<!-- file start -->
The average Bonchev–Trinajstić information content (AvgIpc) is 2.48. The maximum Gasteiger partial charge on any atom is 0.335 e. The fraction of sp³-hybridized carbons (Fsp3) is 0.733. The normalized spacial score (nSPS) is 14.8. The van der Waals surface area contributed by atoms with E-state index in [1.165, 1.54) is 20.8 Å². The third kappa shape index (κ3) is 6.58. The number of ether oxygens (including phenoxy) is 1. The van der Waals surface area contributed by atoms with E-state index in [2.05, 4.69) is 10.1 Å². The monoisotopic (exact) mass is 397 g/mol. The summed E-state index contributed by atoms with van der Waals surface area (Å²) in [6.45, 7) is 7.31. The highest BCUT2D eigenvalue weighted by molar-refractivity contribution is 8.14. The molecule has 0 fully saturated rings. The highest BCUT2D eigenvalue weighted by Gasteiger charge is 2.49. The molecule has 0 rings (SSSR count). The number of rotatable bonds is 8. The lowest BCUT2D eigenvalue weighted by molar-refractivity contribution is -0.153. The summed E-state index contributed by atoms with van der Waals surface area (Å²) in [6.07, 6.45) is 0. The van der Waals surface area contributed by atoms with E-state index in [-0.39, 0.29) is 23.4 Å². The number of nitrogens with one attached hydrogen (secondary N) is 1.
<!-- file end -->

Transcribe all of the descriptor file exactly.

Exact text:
The average Bonchev–Trinajstić information content (AvgIpc) is 2.48. The maximum Gasteiger partial charge on any atom is 0.335 e. The fraction of sp³-hybridized carbons (Fsp3) is 0.733. The normalized spacial score (nSPS) is 14.8. The van der Waals surface area contributed by atoms with E-state index in [1.165, 1.54) is 20.8 Å². The third kappa shape index (κ3) is 6.58. The number of ether oxygens (including phenoxy) is 1. The van der Waals surface area contributed by atoms with E-state index in [2.05, 4.69) is 10.1 Å². The monoisotopic (exact) mass is 397 g/mol. The summed E-state index contributed by atoms with van der Waals surface area (Å²) in [6.45, 7) is 7.31. The highest BCUT2D eigenvalue weighted by molar-refractivity contribution is 8.14. The molecule has 0 fully saturated rings. The highest BCUT2D eigenvalue weighted by Gasteiger charge is 2.49. The molecule has 0 rings (SSSR count). The number of rotatable bonds is 8. The lowest BCUT2D eigenvalue weighted by molar-refractivity contribution is -0.153. The summed E-state index contributed by atoms with van der Waals surface area (Å²) in [6.07, 6.45) is 0. The van der Waals surface area contributed by atoms with E-state index in [-0.39, 0.29) is 23.4 Å². The number of nitrogens with one attached hydrogen (secondary N) is 1.